Driving knowledge innovation
Taking the Dawn programme to the next level meant effectively converting intangible knowledge assets into concrete value propositions. Setting aside a traditional approach in favour of a new stakeholder approach offers a number of business benefits. These include:
- Increased customer loyalty;
- The creation of new knowledge assets;
- Improved use of effective therapies;
- More appropriate use of modern delivery systems to address psycho-social barriers;
- A heightened focus on the need for more convenient care regimens to improve quality of life.
The main goal was to promote a shift in internal mindsets that encouraged interaction between different units and functions within the organisation. Insights from Dawn were applied, for example, in strategies for development of innovative insulin-delivery systems and to help clinical investigators communicate more effectively with participants in clinical trials with regards to psychosocial barriers to therapy.
Tapping the knowledge base of Dawn through stakeholder innovation delivered many impressive results, including:
- An exclusive dialogue tool with key opinion leaders, governments, healthcare professionals and people with diabetes about new perspectives on how to improve diabetes care;
- A deep understanding of the real needs of both healthcare professionals and people with diabetes, and the inter-relations, as a basis for shaping an evidence-based customer-focused research and service organisation;
- A unique understanding of the motivational processes of empowerment of an individual applied to the interaction between healthcare professionals and people with diabetes and customers;
- Opportunities to develop innovative products and services that enhance the value of combined products to end-users.
The practical implementation of the programme relied on local and regional know-how, networks and resources within Novo Nordisk. Affiliates were given responsibility for translating Dawn into action, together with key stakeholders and opinion leaders. Best practices were shared through the intranet and international meetings, promoting local ownership of the values and ideas of the Dawn programme in the company.
What we have learnt
The national use of Dawn was made possible because of guidance from an international key-opinion-leader advisory board and what arose from major meetings with attendants from more than 30 counties. These elements helped build loyalty and deepen relationships with the influential diabetes stakeholders in each country and thereby promote sustainable partnerships.
The Dawn programme has taught us the importance of prioritising KM so that we can continuously drive stakeholder innovation. While local ownership and effective distribution of the core concept is key, centralised conceptualisation and co-ordination is likely to be pivotal in order to achieve tangible company benefits.
The knowledge-innovation process clearly had to be presented as a facilitative dialogue aimed at enabling local pioneers, both inside and outside the company, to excel in their own country. This was necessary to initiate an accumulative process of distributed knowledge generation.
We believe that the psycho-social topic of the Dawn study had a beneficial impact on the thinking of many stakeholders, as it is a universally relevant topic and encompasses underlying motivational process that link to the deeper motivations of employees and stakeholders to do well. The adoption of these concepts requires the local endorsement of their relevance to ensure cost-effective use of budget resources.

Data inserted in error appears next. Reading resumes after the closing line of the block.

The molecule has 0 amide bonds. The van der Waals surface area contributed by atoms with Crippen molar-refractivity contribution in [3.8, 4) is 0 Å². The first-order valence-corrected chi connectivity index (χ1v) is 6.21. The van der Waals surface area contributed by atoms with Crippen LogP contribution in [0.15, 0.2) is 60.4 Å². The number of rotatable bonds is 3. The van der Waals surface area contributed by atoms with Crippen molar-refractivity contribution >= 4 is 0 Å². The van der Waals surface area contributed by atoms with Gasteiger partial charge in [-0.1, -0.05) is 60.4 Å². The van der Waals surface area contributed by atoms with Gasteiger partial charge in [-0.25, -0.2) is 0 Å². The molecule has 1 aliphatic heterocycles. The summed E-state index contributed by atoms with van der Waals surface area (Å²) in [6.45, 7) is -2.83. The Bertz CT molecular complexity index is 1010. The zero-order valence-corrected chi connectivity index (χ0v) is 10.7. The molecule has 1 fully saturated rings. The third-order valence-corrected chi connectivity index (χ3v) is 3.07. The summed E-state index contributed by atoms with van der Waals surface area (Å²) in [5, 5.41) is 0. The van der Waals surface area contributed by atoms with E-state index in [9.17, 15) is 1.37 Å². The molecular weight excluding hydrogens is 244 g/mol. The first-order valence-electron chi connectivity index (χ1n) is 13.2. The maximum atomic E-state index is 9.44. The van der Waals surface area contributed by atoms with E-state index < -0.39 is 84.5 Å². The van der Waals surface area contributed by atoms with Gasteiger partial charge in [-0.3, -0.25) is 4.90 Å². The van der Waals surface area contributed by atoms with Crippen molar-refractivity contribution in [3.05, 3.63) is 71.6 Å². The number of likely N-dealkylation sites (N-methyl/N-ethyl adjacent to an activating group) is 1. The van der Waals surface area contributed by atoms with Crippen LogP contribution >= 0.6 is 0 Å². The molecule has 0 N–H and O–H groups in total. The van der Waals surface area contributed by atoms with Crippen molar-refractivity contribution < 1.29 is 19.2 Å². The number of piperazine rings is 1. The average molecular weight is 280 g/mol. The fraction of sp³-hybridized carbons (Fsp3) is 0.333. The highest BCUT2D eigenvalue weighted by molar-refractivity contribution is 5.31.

What we can do differently
Conducting a global survey may be manageable, but creating a sustainable innovation process that changes the attitudes and behaviours of an entire organisation is a daunting task that requires a strong culture, constant efforts and a multi-tier strategy. The process is long term and requires constant expansion of our interaction with key organisations and people in diabetes to keep our approach fresh and relevant, while at the same time showcasing local success stories that demonstrate the practical implementation of Dawn.
The dynamic knowledge-innovation process may conflict with streamlined product-focused business processes. Crucial to success is the timely development of adequate IT and HR programmes to properly implement formal aspects of the intended change for external stakeholders, as well as cross-organisational functioning. Without appropriate, tailored, interactive IT systems to support the process upfront, it may be difficult to reach distant parts of the organisation.
The challenge remains to create sufficient momentum to implement concrete incentive and evaluation systems for employees that are aligned with the proposed change in behaviour and attitude towards a more collaborative, solution-focused approach. These are the new intangible performance criteria based upon intellectual capital and sustainability indicators.
Many opportunities can be missed if the essential internal and external knowledge-innovation processes are counteracted by remuneration systems that focus on short-term goals and individual achievements. However, this is a long-term process. We have also learnt that establishing clear ownership of knowledge innovation by those who are expected to exploit that knowledge is a key motivational aspect.
Where to go from here?
Using the lessons learnt through the Dawn programme, all stakeholders in today’s healthcare industry should engage in new forms of interactive sharing of knowledge and the creation of solutions in partnership. In this way they can promote a sustainable approach to improved care for chronic diseases and effectively utilise corporate social responsibility as a catalyst for change.
It is only through the constant creation of well structured and carefully managed knowledge programmes, and the development of new partnerships, that innovation in public health-promotion activities can flourish and the burden of disease can effectively be reduced.
Søren Skovlund is senior adviser, corporate stakeholder relations at Novo Nordisk. He can be contacted at email@example.com